Taurus has lots of platforms, but the only F15 is the "Slam Eagle" supplied to S Korea.

    On Storm Shadow, iirc we devised a system using wing pillars recycled from Tornados, which were fitted to SU-27s (iirc).

    Checking again, Tornado is in the list - so that may mean it fits the same franken-mount.
    Similar weight (1300 vs 1400kg), too.

    Longer range because it's more efficient.
  • ydoethurydoethur Posts: 67,045
    Carnyx said:

    ydoethur said:

    Carnyx said:

    ydoethur said:

    Carnyx said:

    ydoethur said:

    Carnyx said:

    ydoethur said:

    Carnyx said:

    Carnyx said:

    Carnyx said:

    148grss said:

    I disagree.

    The SNP argument to voters will be: The SNP privileges as an opposition party taken were away to save SKS from a difficult decision. Scottish voters are, once again, secondary in the Westminster system in the face of two majority English parties - the Conservatives and Labour. If this can be done now, it can be done again - what if the SNP brought a motion for an independence referendum and Labour or Tories decided to amend it completely? The SNP will always be a minority party in Westminster, because England is that much bigger, so only has opposition privileges to use - that privilege was taken away.

    That's a strong argument to leave the Westminster system from the pov of a ScotNat, and maybe even a few on the fencers as well.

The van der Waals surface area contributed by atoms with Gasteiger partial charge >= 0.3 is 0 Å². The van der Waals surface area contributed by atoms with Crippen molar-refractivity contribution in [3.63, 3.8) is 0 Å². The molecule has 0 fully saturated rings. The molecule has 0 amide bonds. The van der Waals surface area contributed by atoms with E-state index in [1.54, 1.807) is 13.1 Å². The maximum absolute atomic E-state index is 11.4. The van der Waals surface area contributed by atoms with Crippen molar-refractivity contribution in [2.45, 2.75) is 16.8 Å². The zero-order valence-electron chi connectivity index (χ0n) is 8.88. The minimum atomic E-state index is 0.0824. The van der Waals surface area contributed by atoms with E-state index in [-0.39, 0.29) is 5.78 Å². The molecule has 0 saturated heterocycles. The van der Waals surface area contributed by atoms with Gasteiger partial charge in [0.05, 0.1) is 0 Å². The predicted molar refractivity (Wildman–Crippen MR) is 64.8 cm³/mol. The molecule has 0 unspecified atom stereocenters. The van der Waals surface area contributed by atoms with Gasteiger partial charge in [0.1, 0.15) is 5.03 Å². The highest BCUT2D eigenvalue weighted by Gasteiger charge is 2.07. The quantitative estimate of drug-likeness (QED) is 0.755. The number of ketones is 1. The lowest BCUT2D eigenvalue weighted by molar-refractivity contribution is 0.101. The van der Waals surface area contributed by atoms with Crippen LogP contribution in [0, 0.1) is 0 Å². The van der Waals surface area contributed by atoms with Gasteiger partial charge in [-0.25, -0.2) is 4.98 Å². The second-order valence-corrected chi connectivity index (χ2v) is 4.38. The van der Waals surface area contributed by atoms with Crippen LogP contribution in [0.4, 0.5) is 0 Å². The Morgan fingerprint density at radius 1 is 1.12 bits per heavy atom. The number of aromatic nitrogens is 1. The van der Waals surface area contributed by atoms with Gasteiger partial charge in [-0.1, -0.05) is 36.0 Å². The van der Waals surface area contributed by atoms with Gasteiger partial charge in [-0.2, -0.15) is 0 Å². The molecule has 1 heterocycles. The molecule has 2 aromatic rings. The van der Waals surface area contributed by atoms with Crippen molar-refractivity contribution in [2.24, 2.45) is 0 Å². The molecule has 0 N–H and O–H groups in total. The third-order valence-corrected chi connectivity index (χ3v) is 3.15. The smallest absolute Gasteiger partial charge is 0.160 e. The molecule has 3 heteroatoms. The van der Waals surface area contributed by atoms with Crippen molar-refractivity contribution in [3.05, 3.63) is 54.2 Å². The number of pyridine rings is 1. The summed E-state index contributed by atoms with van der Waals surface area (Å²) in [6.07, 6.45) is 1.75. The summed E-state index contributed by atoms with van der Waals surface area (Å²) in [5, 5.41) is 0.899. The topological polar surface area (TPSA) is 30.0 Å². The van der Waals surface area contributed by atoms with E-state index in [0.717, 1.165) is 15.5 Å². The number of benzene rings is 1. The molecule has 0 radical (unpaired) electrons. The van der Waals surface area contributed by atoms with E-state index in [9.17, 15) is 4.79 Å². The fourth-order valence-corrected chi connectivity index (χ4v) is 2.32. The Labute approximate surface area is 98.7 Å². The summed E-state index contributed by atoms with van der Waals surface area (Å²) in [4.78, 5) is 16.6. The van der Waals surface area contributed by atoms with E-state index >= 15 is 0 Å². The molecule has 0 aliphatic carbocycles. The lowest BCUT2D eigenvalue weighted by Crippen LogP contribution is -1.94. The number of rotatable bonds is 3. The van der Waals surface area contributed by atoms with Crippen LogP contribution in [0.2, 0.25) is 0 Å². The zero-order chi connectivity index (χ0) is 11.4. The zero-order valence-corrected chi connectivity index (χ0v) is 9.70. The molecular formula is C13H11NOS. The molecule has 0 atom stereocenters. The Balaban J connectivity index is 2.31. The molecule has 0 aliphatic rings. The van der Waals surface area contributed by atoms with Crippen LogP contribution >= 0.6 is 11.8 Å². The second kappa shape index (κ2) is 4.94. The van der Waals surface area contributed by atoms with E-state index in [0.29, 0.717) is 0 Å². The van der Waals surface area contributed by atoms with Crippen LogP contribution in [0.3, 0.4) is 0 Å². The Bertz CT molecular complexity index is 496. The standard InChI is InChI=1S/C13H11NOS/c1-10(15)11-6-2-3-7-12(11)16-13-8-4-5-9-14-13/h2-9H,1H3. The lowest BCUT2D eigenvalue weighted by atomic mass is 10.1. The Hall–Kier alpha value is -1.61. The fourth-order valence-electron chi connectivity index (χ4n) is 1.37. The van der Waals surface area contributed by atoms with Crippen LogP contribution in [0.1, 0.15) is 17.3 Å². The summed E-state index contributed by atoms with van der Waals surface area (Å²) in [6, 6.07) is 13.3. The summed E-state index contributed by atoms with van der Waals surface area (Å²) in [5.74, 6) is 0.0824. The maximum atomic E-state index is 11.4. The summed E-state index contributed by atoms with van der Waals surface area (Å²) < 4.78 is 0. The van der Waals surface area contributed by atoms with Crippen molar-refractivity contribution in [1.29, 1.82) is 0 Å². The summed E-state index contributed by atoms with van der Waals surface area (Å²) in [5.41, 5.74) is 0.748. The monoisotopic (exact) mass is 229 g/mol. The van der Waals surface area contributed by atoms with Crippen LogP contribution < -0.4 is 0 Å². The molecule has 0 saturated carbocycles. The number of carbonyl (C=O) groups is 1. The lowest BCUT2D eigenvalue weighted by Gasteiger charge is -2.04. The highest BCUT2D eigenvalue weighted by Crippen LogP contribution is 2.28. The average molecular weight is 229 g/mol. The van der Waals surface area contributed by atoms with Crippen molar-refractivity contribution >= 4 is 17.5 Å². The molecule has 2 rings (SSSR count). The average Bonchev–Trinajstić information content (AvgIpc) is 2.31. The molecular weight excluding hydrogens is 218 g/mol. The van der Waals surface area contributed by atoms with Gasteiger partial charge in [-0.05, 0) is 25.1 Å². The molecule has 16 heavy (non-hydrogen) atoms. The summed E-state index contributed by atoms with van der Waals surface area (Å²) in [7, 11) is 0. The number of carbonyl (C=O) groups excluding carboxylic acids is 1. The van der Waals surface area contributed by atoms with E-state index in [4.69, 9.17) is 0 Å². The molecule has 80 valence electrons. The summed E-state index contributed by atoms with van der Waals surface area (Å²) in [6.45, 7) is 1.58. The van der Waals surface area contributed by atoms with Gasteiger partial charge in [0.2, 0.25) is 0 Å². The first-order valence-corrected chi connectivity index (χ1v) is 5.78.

To err is human, to forgive is divine, that should be the SNP approach.

    But they helped usher in 18 years of Tory government in 1979, giving us a decade of Jacob Rees-Mogg as Speaker may also be similarly sub-optimal for them.

    The reality is that voters care about the cost of living, the NHS etc, the SNP focussing on Gaza may not lead to an electoral reward.
    You do realise tha Jim Callaghan, no friend to the SNP, himself exonerated them IIRC? Labour was on the way out. But appearance isn't always fair.

    Also, the party was very different then. The Tartan Tory thing isn't so credible now - especially with SKS moving more and m ore to the right.
    Yes but the SNP did take a hit at the ballot box. Exonerations do not win bets.
    Indeed - Callaghan only allowed that to come oujt years later.
    1979 is a shibboleth for Yoons, a low wattage zinger (with much competition) in their North British political insight armoury; for anyone in Scotland under 55, not so much. I’d imagine the more recent occasion of a party working hand in glove with the Tories in a Scottish context looms larger in their memory, never mind the several current SLab-SCon council arrangements.
    Yes, it's applied with as much enthusiasm and as little self-awareness (on the Tory part) as the accusation of the SNP being Jacobite rebels.